ARLINGTON, Texas (

TheStreet

) -- It only took a preseason punt's few seconds of hang time to bring

NFL football

and its surrounding "fan experience" to an inevitable collision.

When a ball booted by Tennessee Titans backup punter A.J. Trapasso clocked the $40 million, 11,520 square foot high-definition scoreboard hanging over the field of the Dallas Cowboys' new $1.15 billion stadium in Arlington, Texas, two weeks ago, it prompted both an NFL rule change and a look at how activity on the playing field is trumped by the amenities around it. While a similar scenario will reset the clock and force a replay of the down for the rest of the 2009 season, the Cowboys and owner Jerry Jones weren't forced to move the screen and seemed incredulous that a punter would kick above the 85-foot limit set by the NFL.

Final score: Cowboys Stadium 1, football 0.

A rendering of the new Cowboys Stadium.

For "America's Team," the biggest story of the offseason hasn't been if this is the year that Tony Romo wins a big game. The main narrative focuses on the pleasure palace Jones built for himself, with the help of $933 million in bond issues the city of Arlington will still be paying when Romo's collecting his pension. In the current economic climate, the new stadium -- much like Yankee Stadium and the Mets' Citi Field before it -- is a decadently quaint throwback.

"Building cycles and investment cycles don't perfectly match other cycles - whether it's the unemployment rate, cost of living or the stock market," says Charles Euchner, author of

Playing the Field: Why Sports Teams Move and Why Cities Fight To Keep Them

(The Johns Hopkins University Press 1994). "This is another one of those mismatches, but I bet you that in 1930 in the early stages of the Great Depression, there were palaces opening then too -- with people passing men with tin cups on the way in."

Much has been made of the stadium's $60 pizzas, created by executive chef Eduardo Alvarez of the same catering service used by the new Yankee Stadium, and the $100,000 to $500,000 suites that are still waiting on owners to choose their

color patterns

. For a $150,000 "seat option" and $3,400 in season tickets, however, the members of the stadium's Founders Club are treated like the new oligarchy.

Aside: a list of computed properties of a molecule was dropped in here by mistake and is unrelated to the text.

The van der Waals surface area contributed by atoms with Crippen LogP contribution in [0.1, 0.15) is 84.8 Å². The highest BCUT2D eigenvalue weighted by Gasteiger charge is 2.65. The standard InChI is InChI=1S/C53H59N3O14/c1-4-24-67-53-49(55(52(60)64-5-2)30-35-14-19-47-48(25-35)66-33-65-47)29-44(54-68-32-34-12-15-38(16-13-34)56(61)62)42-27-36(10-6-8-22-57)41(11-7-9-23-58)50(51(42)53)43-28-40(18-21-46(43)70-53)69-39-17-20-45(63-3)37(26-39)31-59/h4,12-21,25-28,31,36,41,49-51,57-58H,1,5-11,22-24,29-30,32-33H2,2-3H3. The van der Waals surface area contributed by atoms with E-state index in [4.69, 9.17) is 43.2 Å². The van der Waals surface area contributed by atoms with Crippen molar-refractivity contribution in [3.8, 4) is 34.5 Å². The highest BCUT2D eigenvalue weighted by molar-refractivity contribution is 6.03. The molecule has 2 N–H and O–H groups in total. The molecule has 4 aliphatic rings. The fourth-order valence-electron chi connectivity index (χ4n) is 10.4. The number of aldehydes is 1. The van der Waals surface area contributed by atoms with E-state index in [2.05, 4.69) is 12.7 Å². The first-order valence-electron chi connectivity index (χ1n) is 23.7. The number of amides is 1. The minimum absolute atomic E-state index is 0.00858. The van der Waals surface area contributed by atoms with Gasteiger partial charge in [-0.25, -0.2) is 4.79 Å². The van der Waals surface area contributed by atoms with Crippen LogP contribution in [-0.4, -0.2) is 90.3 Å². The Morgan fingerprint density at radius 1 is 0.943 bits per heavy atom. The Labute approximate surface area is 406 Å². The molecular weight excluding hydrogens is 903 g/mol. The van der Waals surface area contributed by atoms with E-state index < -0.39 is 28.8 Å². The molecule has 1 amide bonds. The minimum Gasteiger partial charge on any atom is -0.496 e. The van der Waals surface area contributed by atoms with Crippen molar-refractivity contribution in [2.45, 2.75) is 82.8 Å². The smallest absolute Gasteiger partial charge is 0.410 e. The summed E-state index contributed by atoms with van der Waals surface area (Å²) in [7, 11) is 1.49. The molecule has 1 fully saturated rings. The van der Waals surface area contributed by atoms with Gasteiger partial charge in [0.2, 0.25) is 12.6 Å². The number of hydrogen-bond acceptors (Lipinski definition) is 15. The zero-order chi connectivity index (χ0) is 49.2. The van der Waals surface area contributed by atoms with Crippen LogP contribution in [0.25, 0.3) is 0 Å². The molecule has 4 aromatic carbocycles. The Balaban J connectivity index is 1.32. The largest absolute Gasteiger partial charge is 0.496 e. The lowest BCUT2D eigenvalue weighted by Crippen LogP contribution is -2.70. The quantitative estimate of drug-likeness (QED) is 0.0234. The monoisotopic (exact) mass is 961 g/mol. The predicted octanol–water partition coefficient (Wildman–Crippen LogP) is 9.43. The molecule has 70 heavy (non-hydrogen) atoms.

Their seats are situated right on the 50 yard line, their cachet gets them first crack at 2011 Super Bowl tickets and every other event the stadium hosts. Their all-access pass includes VIP parking inside the stadium, entry to a field-level club and all-inclusive dining. What's on the menu? Carving stations of New Zealand baby lamb chops and Kobe beef; a truffled macaroni and cheese bar with fontina, jalapeno havarti and white cheddar; a full quesadilla station with beef tenderloin and free beer and wine.

It's not that America's Team is shunning Tom 30-Pack. For $29, the Cowboys offer a "Party Pass" that herds customers into six standing-room-only "party deck" holding pens. Amenities include the "new price point for fans" and a view of the aforementioned video board that is "better than watching a 60-inch HDTV in your living room." Avoiding condescending PR speak alone is worth the upgrade to actual seating.

That's really the only reason to enter the reserved sections, where $59-per-game season tickets have been sold out since the stadium was a glint in Jones's eye and $75 individual game tickets top last season's $72 NFL average. While the stadium offers a retractable roof and the world's largest end-zone doors, it lists its video board among its reserved seat "amenities." One wonders why "football game" and "oxygen" weren't included in the $2,000 to $5,000 seat option and $790 to $1,250 annual season ticket price.

In fact, to access luxury amenities like private lounges and first dibs on concerts, buyers have to leapfrog the parking-privileged loge seats ($12,000 down payment with $1,240 a year) in the upper deck and splurge on the lower-level sideline Club Seats ($16,000 to $50,000 up front and $3,400 annually).

Those off-field perks will come in handy if the Cowboys fall short on the field this year, as the Sporting News predicts, or hit the kind of late-season swoon that has given the team an 18-28 record this decade in games played after Dec. 1. Given the team's late-season results during the past two years -- a humiliating defeat to the New York Giants in the 2007-2008 NFC divisional playoffs and a 44-6 season-ending loss to the Philadelphia Eagles to knock them out of the playoffs last year -- a bottomless hot dog bar could double as comfort food.

The biggest win and best sideline view of the season may belong to the city of Dallas , which decided in 2004 to pocket $425 million it had originally offered to help build the stadium within its limits.

"It sounds to me like Dallas got exactly what Dallas would dream of getting," Euchner says. "It gets all of the prestige of a major football franchise with none of the traffic and none of the costs."

It may also be the best punt Cowboys fans see all year.

-- Reported by Jason Notte in Boston

.

Follow TheStreet.com on

Twitter

and become a fan on

Facebook.

Jason Notte is a reporter for TheStreet.com. His writing has appeared in The New York Times, The Huffington Post, Esquire.com, Time Out New York, The Boston Herald, The Boston Phoenix, Metro newspaper and the Colorado Springs Independent.